Kildonan gold turned down for London Olympics
Gold recovered from a burn in the Highlands has been turned down for use in making medals for the 2012 London Olympics.
The stream near the River Helmsdale in the Strath of Kildonan, Sutherland, was panned by volunteers.
Timespan museum in Helmsdale offered the gold to the games' organisers.
Museum staff said they were disappointed but accepted the decision. They now hope the gold might be considered for the Commonwealth Games.
About 12 grams of gold was found in the stream, enough to plate at least one medal and go towards the making of a second.
The Kildonan gold hunt was launched in 2008, the same year Scots cyclist Chris Hoy won three gold medals at the Beijing Olympics.
The project formed part of Timespan museum and art gallery's work documenting the history of the Kildonan gold rush of 1869.
Director Nicola Henderson said mining company Rio Tinto had responsibility for providing the gold for the London medals.
She said: "We received a very nice letter from Tom Albanese, the chief executive, who explained that because of the rigorous technical criteria around both the metal and the provenance of that metal it was impossible to introduce even a small quantity of Kildonan gold into the 'pot'.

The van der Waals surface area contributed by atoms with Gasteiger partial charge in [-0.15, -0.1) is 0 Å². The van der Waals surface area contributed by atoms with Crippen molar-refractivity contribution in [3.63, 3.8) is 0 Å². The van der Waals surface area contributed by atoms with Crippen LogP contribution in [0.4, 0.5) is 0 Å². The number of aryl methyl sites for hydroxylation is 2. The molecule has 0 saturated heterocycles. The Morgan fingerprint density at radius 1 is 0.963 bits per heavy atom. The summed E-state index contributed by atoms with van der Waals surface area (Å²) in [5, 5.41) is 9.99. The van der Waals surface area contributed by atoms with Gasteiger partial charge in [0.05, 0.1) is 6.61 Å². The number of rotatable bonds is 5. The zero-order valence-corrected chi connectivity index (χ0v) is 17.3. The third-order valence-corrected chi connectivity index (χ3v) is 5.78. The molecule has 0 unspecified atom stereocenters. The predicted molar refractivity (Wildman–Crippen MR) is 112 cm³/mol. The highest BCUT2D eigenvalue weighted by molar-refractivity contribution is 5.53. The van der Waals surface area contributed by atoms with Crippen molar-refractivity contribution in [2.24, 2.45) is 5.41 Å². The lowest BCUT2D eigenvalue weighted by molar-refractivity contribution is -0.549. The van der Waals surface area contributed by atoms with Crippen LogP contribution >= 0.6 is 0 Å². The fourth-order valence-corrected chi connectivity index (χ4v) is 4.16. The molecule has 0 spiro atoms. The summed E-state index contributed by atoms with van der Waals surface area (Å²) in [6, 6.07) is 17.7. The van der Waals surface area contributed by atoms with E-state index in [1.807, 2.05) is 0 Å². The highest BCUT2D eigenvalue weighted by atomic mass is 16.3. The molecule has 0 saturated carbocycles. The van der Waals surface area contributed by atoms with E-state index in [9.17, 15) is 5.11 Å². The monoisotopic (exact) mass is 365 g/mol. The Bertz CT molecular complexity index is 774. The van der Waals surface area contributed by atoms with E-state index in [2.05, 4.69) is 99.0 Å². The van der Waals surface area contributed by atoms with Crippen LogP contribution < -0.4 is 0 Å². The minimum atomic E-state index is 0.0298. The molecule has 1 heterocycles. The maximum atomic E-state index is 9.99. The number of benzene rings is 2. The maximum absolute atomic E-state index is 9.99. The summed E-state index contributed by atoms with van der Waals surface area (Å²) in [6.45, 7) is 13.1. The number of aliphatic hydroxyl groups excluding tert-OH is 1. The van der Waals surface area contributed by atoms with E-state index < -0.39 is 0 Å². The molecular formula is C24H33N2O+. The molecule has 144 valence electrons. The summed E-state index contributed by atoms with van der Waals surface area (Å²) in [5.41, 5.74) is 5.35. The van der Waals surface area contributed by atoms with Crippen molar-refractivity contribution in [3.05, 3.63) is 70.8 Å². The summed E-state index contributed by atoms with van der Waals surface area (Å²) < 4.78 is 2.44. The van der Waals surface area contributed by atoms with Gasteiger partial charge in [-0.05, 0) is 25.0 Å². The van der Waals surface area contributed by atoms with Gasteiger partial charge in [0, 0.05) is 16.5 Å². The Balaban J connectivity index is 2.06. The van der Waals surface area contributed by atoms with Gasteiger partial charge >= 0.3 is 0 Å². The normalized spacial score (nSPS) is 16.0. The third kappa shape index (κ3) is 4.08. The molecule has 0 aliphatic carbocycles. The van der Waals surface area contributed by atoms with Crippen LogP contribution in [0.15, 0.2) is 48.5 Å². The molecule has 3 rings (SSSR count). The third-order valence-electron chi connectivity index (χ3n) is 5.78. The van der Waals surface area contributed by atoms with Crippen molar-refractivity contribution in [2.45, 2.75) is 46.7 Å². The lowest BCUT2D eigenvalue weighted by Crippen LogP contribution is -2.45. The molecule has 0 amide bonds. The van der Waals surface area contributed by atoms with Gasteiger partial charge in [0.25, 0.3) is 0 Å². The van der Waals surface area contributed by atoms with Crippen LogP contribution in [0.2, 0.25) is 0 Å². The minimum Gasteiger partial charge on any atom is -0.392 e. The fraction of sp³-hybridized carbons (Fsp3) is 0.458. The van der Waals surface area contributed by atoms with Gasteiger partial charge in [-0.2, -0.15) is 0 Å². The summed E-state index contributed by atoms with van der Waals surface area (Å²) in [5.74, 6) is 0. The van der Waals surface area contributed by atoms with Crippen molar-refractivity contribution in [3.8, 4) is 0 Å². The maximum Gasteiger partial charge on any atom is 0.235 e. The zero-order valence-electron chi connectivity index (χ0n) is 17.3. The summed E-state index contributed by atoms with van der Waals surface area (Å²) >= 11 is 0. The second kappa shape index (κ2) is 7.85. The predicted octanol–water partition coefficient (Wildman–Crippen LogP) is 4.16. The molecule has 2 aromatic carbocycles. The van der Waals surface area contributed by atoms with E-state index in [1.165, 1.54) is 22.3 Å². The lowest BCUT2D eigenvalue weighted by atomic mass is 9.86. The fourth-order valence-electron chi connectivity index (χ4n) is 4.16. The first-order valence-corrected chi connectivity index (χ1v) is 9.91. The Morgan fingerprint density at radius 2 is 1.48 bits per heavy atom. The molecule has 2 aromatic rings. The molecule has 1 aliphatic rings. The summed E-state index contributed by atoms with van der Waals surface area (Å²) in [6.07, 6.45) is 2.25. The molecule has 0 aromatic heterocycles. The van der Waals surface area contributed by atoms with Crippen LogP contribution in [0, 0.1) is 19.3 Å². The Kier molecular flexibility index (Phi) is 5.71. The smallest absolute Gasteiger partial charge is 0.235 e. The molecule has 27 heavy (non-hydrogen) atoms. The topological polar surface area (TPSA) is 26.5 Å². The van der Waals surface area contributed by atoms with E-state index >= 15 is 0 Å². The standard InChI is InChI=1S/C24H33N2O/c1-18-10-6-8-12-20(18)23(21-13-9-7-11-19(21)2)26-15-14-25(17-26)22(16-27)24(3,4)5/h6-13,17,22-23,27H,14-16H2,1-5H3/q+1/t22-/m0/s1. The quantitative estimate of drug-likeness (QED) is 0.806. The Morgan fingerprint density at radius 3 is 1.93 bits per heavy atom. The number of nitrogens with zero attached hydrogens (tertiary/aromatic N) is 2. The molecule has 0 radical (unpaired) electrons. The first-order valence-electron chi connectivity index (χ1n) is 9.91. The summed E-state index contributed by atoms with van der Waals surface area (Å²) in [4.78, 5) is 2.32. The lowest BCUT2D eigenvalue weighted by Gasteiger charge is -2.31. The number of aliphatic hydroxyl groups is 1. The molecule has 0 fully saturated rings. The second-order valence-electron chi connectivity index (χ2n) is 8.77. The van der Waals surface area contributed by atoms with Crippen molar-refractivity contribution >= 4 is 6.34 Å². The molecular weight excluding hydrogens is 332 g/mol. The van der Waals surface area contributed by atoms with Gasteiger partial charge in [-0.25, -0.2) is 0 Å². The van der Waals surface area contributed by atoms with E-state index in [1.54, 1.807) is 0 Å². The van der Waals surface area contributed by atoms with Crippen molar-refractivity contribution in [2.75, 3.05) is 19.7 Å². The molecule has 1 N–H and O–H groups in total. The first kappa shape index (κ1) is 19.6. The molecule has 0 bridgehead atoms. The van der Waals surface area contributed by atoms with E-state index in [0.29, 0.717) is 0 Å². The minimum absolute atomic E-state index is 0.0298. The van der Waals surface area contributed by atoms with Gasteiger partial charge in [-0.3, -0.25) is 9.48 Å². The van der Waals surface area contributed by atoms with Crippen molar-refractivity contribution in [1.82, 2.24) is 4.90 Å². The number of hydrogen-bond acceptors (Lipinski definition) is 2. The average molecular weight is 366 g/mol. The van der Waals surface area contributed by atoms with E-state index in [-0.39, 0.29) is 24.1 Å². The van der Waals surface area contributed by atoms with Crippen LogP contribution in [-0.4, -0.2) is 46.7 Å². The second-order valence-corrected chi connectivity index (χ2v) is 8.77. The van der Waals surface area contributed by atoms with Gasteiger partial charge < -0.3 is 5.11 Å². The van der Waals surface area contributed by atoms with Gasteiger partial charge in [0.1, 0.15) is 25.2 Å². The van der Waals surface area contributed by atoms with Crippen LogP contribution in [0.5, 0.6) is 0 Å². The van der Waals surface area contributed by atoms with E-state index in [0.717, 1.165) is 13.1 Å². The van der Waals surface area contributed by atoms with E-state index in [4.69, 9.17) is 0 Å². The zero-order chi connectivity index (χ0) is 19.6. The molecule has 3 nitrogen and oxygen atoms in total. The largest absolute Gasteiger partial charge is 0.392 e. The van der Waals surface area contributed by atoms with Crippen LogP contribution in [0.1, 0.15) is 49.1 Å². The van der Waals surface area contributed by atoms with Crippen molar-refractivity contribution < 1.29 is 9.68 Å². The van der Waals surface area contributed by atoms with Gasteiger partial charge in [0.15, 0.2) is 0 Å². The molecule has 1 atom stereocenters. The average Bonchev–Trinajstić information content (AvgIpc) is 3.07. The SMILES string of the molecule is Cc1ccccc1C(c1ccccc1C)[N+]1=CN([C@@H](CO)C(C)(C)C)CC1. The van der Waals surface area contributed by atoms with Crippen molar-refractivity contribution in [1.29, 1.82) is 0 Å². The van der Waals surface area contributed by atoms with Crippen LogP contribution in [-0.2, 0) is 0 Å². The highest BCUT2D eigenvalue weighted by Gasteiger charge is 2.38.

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"We are hugely disappointed but it has focused our minds on other creative uses of the gold which has been gathered in the Kildonan burn and donated by members of the local community."
Timespan has started looking at the possibility of the gold featuring in medals for the 2014 Commonwealth Games in Glasgow, or in a Creative Scotland project.
Ms Henderson said: "The concept of celebrating Scottish culture with home-sourced gold has wonderful appeal and we have already had some lovely suggestions.
"There is no deadline now so we are going to take our time deciding what to do next.
"Although we are sorry not to have been able to contribute the gold to the London 2012 Olympics the journey of the offer itself was certainly fascinating."